‘Well, it’s social media for girls and porn for boys.”

That’s how a father of three children between the ages of 10 and 16 recently described what concerned him about their access to the Internet.

His views are certainly echoed by parents across the country whom I’ve interviewed in the past few weeks. For their sons, they’re primarily worried about early exposure to sexually explicit material. And for their daughters, they fret about cyberbullying and sexting.

It turns out, though, that parents aren’t the only ones concerned about the effects of technology on their children. So are the kids.

According to a Pew report out last week, 88 percent of teen social-media users believe people share too much information about themselves on social media; 53 percent of social-media-using teens have seen people posting to social media about events to which they weren’t invited; 42 percent of social-media-using teens have had someone post things on social media about them that they can’t change or control and 21 percent of teen social-media users report feeling worse about their own life because of what they see from other friends on social media.

None of these results is particularly surprising. These teens are just observing what most adults know about the effects of social media. But how interesting that even teens who grew up in an era of online oversharing still overwhelmingly think people are sharing too much.

It makes you wonder — what could they possibly be posting that crosses the line? But it’s also a way of reminding our own children that there is a line and many people (not just future employers but their own friends) might think less of them if they cross it.

As for the second finding, it certainly rings true among the parents I’ve interviewed. One mother of a 17-year-old boy in Washington, DC, told me that if her son spends too much time on Facebook, he gets “depressed looking at things kids are doing that he’s not part of.”

We tell our children, starting when they’re in preschool, not to talk about birthday parties that other kids aren’t invited to. It’s no wonder so many kids “feel worse about their own lives” when they see what their friends are up to.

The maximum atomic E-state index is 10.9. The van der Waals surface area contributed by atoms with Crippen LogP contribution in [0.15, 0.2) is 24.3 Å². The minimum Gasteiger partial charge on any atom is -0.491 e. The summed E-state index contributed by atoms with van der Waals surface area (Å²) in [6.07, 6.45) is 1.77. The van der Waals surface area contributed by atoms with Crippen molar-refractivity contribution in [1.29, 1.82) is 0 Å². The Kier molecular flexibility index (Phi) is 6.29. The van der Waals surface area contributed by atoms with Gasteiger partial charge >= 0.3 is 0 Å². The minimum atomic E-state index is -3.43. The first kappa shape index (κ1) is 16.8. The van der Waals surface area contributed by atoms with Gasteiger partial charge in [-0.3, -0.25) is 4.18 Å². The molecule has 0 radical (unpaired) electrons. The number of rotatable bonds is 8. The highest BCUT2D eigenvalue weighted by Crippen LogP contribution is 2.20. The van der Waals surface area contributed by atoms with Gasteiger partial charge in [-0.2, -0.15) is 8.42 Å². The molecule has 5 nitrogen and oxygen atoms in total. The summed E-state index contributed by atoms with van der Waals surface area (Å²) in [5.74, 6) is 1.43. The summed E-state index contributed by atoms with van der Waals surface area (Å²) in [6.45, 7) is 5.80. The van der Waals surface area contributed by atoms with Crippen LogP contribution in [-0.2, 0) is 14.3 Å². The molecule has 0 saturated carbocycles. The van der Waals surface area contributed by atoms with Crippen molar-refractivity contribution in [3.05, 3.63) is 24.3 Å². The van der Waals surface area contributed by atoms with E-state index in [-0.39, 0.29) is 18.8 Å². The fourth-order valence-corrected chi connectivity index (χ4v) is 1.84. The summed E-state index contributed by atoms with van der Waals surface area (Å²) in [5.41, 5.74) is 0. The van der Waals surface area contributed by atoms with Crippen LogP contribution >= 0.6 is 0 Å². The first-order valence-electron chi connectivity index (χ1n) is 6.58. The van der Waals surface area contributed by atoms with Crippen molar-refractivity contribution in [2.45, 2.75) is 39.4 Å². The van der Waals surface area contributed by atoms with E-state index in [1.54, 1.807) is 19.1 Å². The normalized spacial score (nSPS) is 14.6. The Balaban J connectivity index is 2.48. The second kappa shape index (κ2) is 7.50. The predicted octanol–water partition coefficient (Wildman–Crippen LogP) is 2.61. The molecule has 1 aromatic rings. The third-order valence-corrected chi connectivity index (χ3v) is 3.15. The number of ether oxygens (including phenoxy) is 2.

While that mom says she used to restrict her son’s access more, now that he’s going off to college, she wants him to do more to “self-regulate.” She also wrote a list of 10 things for him he could try doing instead of being online “that would involved contact with real people.”

But just as it’s hard for grownups to pull themselves away from Facebook when we’re supposed to be focusing on other things, kids can get stuck, too.

It’s not just feelings of loneliness and inadequacy that can be stirred when kids see that their friends are off having fun without them. It’s also that so much of what goes on in social media is beyond their control.

Of course, there were always kids who seemed to be invited to more parties and there were always rumors spread about others. But social media turns things up a notch. Facebook and Instagram and Twitter make everything totally public and totally permanent.

There are many parents out there doing their best to keep up with their kids’ habits. But there are plenty who aren’t. According to Pew, a quarter of teens report being online “almost constantly.” Sometimes in ways that parents may not even think about.

This report says that almost 40 percent of teenage boys are using video games as one of the top three ways they communicate with their friends.

Many of the parents I spoke with had great difficulty figuring out who their kids were talking to on these “gaming platforms.” And each new game seemed to bring its own challenges.

The Pew report has a kind of relentlessly upbeat tone, saying that it “explores the new contours of friendship in the digital age” and that “all this playing, hanging out and talking while playing games leads many teens to feel closer to friends.”

But parents shouldn’t be fooled. The job of monitoring out kids online isn’t getting any easier, and it can’t be ignored.

Naomi Schaefer Riley is a senior fellow at the Independent Women’s Forum.